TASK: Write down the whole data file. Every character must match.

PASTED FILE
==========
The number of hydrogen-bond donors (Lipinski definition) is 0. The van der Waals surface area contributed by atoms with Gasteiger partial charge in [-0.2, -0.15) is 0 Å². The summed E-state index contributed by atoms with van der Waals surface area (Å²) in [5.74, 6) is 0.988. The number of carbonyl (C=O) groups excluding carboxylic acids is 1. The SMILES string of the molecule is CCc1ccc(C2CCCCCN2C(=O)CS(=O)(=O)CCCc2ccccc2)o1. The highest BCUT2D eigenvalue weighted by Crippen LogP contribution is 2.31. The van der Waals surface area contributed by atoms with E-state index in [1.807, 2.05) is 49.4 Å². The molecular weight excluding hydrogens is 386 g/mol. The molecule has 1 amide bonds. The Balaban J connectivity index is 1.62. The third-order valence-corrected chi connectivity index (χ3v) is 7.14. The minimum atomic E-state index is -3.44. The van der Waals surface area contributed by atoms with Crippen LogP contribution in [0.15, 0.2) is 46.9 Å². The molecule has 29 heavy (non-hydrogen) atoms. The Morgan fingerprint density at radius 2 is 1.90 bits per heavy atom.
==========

The number of hydrogen-bond donors (Lipinski definition) is 0. The van der Waals surface area contributed by atoms with Gasteiger partial charge in [-0.2, -0.15) is 0 Å². The summed E-state index contributed by atoms with van der Waals surface area (Å²) in [5.74, 6) is 0.988. The number of carbonyl (C=O) groups excluding carboxylic acids is 1. The SMILES string of the molecule is CCc1ccc(C2CCCCCN2C(=O)CS(=O)(=O)CCCc2ccccc2)o1. The highest BCUT2D eigenvalue weighted by Crippen LogP contribution is 2.31. The van der Waals surface area contributed by atoms with E-state index in [1.807, 2.05) is 49.4 Å². The molecular weight excluding hydrogens is 386 g/mol. The molecule has 1 amide bonds. The Balaban J connectivity index is 1.62. The third-order valence-corrected chi connectivity index (χ3v) is 7.14. The minimum atomic E-state index is -3.44. The van der Waals surface area contributed by atoms with Crippen LogP contribution in [0.15, 0.2) is 46.9 Å². The molecule has 29 heavy (non-hydrogen) atoms. The Morgan fingerprint density at radius 2 is 1.90 bits per heavy atom.